We are hearing more and more about fibromyalgia because it is now a disease recognized by the World Health Organization. Unfortunately, many people have been followed by a psychiatrist because it was believed to be merely a mental disorder.
It is now known that this is a disease that can result from several causes and potentiate a variety of symptoms and problems. It is advisable to consult your doctor. Don’t just rely on information you find on the internet or an equivalence of symptoms; it is important to consult. In this article we will not repeat the advice of the first article, but we will focus on the explanation on known causes.
There are now 3 well described causes, which we will take time in explaining what characterizes them:
- Central hypersensitivity: a chronic source of pain (different types possible) which eventually cause dysregulation of pain management by the brain which then begins to interpret different stimuli (often perceived) as being pain.
- Too much pressure in the cerebrospinal fluid.
- Destruction of small peripheral fibers (peripheral neuropathy).
There are also what would be called aggravating factors, which are not necessarily causes, such as the imbalance of the intestinal microbiota. We will revisit this.
The principle is relatively simple: too much continual pain perceived by the brain ends up causing an imbalance in the management of sensations. The brain is, in a way, no longer able to differentiate what pain really is, from what is not. It then interprets different types of stimuli, such as proprioceptors (receptors that tell us about the position of the limbs) or receptors for touching the skin. The brain is therefore no longer able to distinguish between what is a trivial sensation (e.g. the weight of your sweater on your shoulders) and the sensation of pain.
It is possible that some people may have a deficit or an overproduction of certain neurotransmitters which would facilitate the development of central hypersensitivity. Certain factors may play an important role, such as inflammation, diet and sleep. Quality sleep is essential to restoring healthy levels of the different neurotransmitters in the brain every day. Sleep problems caused by pain can therefore participate in the development or maintenance of central hypersensitivity (a vicious circle). A recent study (Kosek et al, 2018. Brain, Behavior, and Immunity, September 2018) demonstrated an important role of inflammation of the brain which is directly correlated to the level of fatigue of people suffering from fibromyalgia.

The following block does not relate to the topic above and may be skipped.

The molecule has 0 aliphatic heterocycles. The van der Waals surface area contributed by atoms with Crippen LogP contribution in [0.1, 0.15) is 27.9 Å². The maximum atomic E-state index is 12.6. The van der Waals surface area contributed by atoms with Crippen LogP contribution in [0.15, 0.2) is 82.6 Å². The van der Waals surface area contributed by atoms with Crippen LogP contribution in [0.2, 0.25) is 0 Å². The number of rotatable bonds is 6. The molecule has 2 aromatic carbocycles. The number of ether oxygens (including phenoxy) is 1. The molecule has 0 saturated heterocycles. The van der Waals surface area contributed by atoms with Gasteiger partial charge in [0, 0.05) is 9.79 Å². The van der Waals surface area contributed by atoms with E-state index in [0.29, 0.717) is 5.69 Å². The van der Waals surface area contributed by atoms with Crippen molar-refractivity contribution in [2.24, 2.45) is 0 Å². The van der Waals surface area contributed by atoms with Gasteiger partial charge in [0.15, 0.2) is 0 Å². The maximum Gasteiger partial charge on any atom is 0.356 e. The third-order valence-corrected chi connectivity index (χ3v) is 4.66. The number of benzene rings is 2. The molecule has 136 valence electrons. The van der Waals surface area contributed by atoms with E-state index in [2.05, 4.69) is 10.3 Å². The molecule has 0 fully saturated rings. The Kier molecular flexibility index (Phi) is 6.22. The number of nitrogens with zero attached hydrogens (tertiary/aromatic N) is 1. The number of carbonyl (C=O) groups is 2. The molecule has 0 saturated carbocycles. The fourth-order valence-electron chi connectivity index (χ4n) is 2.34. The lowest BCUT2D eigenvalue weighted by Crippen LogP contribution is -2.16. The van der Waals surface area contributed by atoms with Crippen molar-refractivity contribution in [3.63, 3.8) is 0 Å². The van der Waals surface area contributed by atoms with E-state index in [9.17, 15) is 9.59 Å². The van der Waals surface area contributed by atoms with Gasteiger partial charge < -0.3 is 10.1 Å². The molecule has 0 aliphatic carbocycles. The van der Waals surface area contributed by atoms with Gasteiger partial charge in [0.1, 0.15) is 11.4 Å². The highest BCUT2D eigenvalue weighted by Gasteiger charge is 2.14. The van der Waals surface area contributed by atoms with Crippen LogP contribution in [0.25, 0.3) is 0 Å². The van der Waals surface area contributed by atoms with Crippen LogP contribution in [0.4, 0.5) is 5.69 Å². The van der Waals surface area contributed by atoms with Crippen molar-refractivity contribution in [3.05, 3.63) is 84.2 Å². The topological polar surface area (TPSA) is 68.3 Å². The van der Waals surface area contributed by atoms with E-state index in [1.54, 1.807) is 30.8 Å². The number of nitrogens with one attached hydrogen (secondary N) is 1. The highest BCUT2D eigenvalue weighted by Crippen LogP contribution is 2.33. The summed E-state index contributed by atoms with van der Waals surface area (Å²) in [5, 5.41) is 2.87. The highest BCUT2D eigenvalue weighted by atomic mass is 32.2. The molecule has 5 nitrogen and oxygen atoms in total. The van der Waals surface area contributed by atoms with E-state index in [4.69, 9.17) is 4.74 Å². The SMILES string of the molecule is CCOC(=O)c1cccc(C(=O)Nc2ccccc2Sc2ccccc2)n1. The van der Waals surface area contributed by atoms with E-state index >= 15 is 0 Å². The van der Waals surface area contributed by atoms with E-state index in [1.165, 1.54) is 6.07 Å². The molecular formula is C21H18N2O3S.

The pressure of the cerebrospinal fluid
Another recent study suggests this new hypothesis for some people with fibromyalgia or unexplained generalized pain (Hulens et al, 2018. Annals of Physical and Rehabilitation Medicine, July 2018). Cerebrospinal fluid is a clear fluid that bathes the brain and the cerebellum. It has a structural role in maintaining the shape of the brain and protection against shock by creating a form of shock absorber between it and the skull. The study by Hulens et al. demonstrated that many fibromyalgia symptoms were relieved within hours and up to 8 weeks by taking cerebrospinal fluid to reduce the pressure. Too much fluid pressure would cause drainage from the envelope of the nerves at the base of the brain, which would irritate the envelope and cause generalized pain.